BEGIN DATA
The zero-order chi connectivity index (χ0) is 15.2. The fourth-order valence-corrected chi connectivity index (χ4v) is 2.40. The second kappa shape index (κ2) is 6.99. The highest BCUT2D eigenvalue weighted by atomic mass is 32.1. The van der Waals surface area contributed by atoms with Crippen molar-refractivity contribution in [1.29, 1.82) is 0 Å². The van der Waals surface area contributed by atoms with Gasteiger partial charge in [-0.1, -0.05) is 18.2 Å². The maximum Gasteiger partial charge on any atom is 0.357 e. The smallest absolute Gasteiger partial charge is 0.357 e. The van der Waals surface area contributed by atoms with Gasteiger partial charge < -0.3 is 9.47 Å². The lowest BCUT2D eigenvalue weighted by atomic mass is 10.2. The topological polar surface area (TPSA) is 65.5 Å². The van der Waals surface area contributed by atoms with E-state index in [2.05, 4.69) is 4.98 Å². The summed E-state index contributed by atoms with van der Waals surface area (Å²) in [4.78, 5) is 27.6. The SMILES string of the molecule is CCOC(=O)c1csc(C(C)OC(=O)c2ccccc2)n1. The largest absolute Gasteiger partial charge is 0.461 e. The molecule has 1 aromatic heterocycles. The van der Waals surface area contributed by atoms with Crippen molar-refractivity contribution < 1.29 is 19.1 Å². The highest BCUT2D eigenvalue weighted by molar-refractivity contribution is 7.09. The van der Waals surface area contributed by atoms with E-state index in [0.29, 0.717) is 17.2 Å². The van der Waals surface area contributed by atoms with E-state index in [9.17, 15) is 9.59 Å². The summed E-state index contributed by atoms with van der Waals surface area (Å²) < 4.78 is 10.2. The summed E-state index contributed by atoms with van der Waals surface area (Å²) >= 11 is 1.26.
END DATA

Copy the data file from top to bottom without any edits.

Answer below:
The zero-order chi connectivity index (χ0) is 15.2. The fourth-order valence-corrected chi connectivity index (χ4v) is 2.40. The second kappa shape index (κ2) is 6.99. The highest BCUT2D eigenvalue weighted by atomic mass is 32.1. The van der Waals surface area contributed by atoms with Crippen molar-refractivity contribution in [1.29, 1.82) is 0 Å². The van der Waals surface area contributed by atoms with Gasteiger partial charge in [-0.1, -0.05) is 18.2 Å². The maximum Gasteiger partial charge on any atom is 0.357 e. The smallest absolute Gasteiger partial charge is 0.357 e. The van der Waals surface area contributed by atoms with Gasteiger partial charge < -0.3 is 9.47 Å². The lowest BCUT2D eigenvalue weighted by atomic mass is 10.2. The topological polar surface area (TPSA) is 65.5 Å². The van der Waals surface area contributed by atoms with E-state index in [2.05, 4.69) is 4.98 Å². The summed E-state index contributed by atoms with van der Waals surface area (Å²) in [4.78, 5) is 27.6. The SMILES string of the molecule is CCOC(=O)c1csc(C(C)OC(=O)c2ccccc2)n1. The largest absolute Gasteiger partial charge is 0.461 e. The molecule has 1 aromatic heterocycles. The van der Waals surface area contributed by atoms with Crippen molar-refractivity contribution < 1.29 is 19.1 Å². The highest BCUT2D eigenvalue weighted by molar-refractivity contribution is 7.09. The van der Waals surface area contributed by atoms with E-state index in [0.29, 0.717) is 17.2 Å². The van der Waals surface area contributed by atoms with E-state index in [9.17, 15) is 9.59 Å². The summed E-state index contributed by atoms with van der Waals surface area (Å²) < 4.78 is 10.2. The summed E-state index contributed by atoms with van der Waals surface area (Å²) >= 11 is 1.26.